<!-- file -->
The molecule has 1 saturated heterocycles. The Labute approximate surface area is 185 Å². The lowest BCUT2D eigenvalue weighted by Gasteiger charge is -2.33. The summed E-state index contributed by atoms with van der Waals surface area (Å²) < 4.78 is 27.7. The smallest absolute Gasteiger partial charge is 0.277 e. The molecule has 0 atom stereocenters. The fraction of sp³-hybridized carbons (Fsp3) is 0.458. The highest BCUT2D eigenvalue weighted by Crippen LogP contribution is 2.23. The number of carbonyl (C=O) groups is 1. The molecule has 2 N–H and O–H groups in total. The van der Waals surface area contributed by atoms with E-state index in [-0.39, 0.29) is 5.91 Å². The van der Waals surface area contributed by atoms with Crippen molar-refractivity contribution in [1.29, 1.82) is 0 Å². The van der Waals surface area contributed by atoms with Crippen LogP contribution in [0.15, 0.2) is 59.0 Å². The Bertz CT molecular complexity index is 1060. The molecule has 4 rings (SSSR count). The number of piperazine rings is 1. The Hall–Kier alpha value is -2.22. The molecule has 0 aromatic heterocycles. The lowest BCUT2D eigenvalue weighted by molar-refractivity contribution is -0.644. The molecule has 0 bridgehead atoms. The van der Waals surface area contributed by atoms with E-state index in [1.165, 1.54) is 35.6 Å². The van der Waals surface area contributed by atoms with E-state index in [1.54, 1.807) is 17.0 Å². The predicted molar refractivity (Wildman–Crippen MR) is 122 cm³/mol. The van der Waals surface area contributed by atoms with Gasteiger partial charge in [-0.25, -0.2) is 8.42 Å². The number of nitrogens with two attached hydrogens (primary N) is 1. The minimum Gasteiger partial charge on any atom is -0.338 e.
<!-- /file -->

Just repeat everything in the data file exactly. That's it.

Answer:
The molecule has 1 saturated heterocycles. The Labute approximate surface area is 185 Å². The lowest BCUT2D eigenvalue weighted by Gasteiger charge is -2.33. The summed E-state index contributed by atoms with van der Waals surface area (Å²) < 4.78 is 27.7. The smallest absolute Gasteiger partial charge is 0.277 e. The molecule has 0 atom stereocenters. The fraction of sp³-hybridized carbons (Fsp3) is 0.458. The highest BCUT2D eigenvalue weighted by Crippen LogP contribution is 2.23. The number of carbonyl (C=O) groups is 1. The molecule has 2 N–H and O–H groups in total. The van der Waals surface area contributed by atoms with E-state index in [-0.39, 0.29) is 5.91 Å². The van der Waals surface area contributed by atoms with Crippen molar-refractivity contribution in [1.29, 1.82) is 0 Å². The van der Waals surface area contributed by atoms with Crippen LogP contribution in [0.15, 0.2) is 59.0 Å². The Bertz CT molecular complexity index is 1060. The molecule has 4 rings (SSSR count). The number of piperazine rings is 1. The Hall–Kier alpha value is -2.22. The molecule has 0 aromatic heterocycles. The lowest BCUT2D eigenvalue weighted by molar-refractivity contribution is -0.644. The molecule has 0 bridgehead atoms. The van der Waals surface area contributed by atoms with E-state index in [1.165, 1.54) is 35.6 Å². The van der Waals surface area contributed by atoms with E-state index in [1.54, 1.807) is 17.0 Å². The predicted molar refractivity (Wildman–Crippen MR) is 122 cm³/mol. The van der Waals surface area contributed by atoms with Gasteiger partial charge in [-0.25, -0.2) is 8.42 Å². The number of nitrogens with two attached hydrogens (primary N) is 1. The minimum Gasteiger partial charge on any atom is -0.338 e.